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Apple Looking at "Lighter & Thinner" iPhone 5 Option

As September approaches, all sorts of wild speculation about how the iPhone 5 will look have emerged; apart from the claims that the company wants to ship 25 million units of the latest version by the end of the year, new rumours about Foxconn finding it hard to build the new iPhone have emerged.

According to the Wall Street Journal (opens in new tab), sources close to the manufacturing process are saying that Foxconn is currently unable to improve yield rates because the phone is "complicated and difficult to assemble."

More specifically, the phone is said to be thinner and lighter than the iPhone 4, which previous rumours have no really mentioned until now.

Anyway, it will be a huge challenge for Apple to produce a smartphone that is both lighter than its predecessor, thinner and comes with a bigger screen as some sources have suggested before.

Cutting the iPhone 5's mass may be achieved by swapping Intel's Infineon baseband chips for more integrated ones from Qualcomm and employing the same battery technology as the iPad 2.

But beyond this, there's little that can physically be done to save a few more grams or slash the thickness of the iPhone 5 by a millimeter or two.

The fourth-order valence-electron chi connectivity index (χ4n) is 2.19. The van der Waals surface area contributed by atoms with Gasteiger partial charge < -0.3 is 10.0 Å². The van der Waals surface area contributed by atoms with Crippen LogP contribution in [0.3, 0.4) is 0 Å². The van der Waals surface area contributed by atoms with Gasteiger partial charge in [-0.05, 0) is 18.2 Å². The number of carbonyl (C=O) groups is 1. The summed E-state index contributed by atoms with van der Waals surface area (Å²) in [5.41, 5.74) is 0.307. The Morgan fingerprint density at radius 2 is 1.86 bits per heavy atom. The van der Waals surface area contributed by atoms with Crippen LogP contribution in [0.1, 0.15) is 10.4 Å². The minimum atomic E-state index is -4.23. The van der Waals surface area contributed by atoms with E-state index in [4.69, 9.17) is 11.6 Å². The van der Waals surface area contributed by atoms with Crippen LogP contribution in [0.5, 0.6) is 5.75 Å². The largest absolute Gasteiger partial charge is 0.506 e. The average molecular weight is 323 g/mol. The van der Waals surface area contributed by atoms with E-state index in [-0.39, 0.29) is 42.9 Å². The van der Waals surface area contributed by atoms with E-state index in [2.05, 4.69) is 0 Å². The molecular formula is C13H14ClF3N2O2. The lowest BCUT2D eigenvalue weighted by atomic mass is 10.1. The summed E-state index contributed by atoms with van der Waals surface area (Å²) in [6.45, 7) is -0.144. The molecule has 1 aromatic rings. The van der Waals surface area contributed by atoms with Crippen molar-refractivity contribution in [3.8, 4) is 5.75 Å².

Another rumour that has emerged over the last 24 hours is that component manufacturers have been told to send the key components for the iPhone 5 to Foxconn and other key ODMs in August.

Désiré Athow

Désiré has been musing and writing about technology during a career spanning four decades. He dabbled in website building and web hosting when DHTML and frames were en vogue and started writing about the impact of technology on society just before the start of the Y2K hysteria at the turn of the last millennium. Following an eight-year stint at where he discovered the joys of global tech-fests, Désiré now heads up TechRadar Pro. Previously he was a freelance technology journalist at Incisive Media, Breakthrough Publishing and Vnunet, and Business Magazine. He also launched and hosted the first Tech Radio Show on Radio Plus.